Sensory Sensitivities - Lucas

Taheera Khan

Date: 19/09/23

Sensory Sensitivities – Lucas’ Experience

Autistic people may experience sensory differences, which can include being over-sensitive or under-sensitive to specific sights, sounds, smells or textures. They might take in too much or too little sensory information from their environments and this can be difficult to manage.

For example, Lucas processes textures and sounds differently, which can make some everyday situations a challenge.

Some individuals might have a strong aversion to some textures and a preference for others. Lucas shared his texture of choice, saying: “I mainly like smooth textures. It’s like it feels better than rougher things.”

Individuals may seek out specific sensations as a source of comfort, whilst avoiding others that are painful and irritating, such as clothing labels.

Sound sensitivities are another common characteristic amongst many autistic people. For Lucas, loud noises can be intense and overwhelming due to sensory processing differences. Certain sounds might be magnified and distorted, causing a great deal of distress and anxiety.

This hypersensitivity to sound can make events like fire drills a painful and frightening experience. At his previous school, fire alarms proved difficult, and in an effort to escape the intense stimuli, Lucas would cover his ears and hide under a table.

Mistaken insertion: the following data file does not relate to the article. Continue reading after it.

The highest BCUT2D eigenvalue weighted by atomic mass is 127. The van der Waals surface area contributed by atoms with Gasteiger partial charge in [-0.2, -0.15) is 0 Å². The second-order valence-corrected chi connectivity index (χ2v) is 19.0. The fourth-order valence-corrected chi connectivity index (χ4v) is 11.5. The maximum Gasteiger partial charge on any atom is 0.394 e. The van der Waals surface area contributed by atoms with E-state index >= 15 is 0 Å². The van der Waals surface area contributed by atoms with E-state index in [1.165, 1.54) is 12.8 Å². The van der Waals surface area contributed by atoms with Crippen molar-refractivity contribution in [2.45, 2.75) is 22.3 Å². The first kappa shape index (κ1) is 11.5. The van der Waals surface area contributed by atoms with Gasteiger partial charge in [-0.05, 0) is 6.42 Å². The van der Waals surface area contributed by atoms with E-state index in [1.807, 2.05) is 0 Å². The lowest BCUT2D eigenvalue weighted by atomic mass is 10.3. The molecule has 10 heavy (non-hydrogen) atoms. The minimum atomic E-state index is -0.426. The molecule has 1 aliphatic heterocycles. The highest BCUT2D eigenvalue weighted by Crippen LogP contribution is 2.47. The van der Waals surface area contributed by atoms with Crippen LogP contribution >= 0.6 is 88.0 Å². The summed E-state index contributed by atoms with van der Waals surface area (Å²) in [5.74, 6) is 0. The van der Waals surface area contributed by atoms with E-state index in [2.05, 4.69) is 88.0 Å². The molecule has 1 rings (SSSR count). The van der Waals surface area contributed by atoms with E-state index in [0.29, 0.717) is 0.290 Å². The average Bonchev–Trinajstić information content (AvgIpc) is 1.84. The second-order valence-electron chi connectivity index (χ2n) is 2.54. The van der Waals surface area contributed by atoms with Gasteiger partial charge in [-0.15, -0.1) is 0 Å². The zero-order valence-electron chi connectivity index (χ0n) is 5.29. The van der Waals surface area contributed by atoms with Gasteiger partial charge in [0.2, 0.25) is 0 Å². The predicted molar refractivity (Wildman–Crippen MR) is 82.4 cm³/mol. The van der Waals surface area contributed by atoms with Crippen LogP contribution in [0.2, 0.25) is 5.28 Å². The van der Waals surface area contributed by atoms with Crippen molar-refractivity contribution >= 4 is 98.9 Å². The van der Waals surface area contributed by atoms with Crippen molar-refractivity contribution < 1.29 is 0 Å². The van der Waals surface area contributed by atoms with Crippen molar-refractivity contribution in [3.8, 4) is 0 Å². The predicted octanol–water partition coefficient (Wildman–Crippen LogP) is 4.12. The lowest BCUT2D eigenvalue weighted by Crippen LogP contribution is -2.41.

In his experience, taking yourself out of situations when they become too loud is helpful. For instance, when it gets too much in class, leaving the room and walking around for a while puts him at ease.

Sometimes, he will mask his sensory sensitivities and emotions so that other people don’t feel uncomfortable. However, this can be tough to control at times.

He said: “There are some times where it bursts out unnecessarily against my will, like I can’t control it sometimes. But at the end of the day, when people mask, it’s because people are scared of what others might think.”

There is still a lack of education and understanding of sensory sensitivities and their impact, and as a result, individuals like Lucas feel compelled to conceal their traits to avoid negative judgements. Not to mention, masking itself can be harmful, leading to exhaustion and burnout when prolonged.

He continued: “I think people should be using masking with caution because over time it just starts eating you and you want to do it all the time and you don’t want people to know how you really feel. It’s like you’re drowning and you can’t escape.”

To make things more manageable for those with sensory sensitivities, Lucas suggests making sure everyone is comfortable in their environment and that nothing is too loud. Simply being more considerate, implementing reasonable adjustments, and showing empathy can make a huge difference.

“Spread kindness, make people feel better. That’s what I try to do every day. See each day as a new day. Everyone is worth so much more than they know.”

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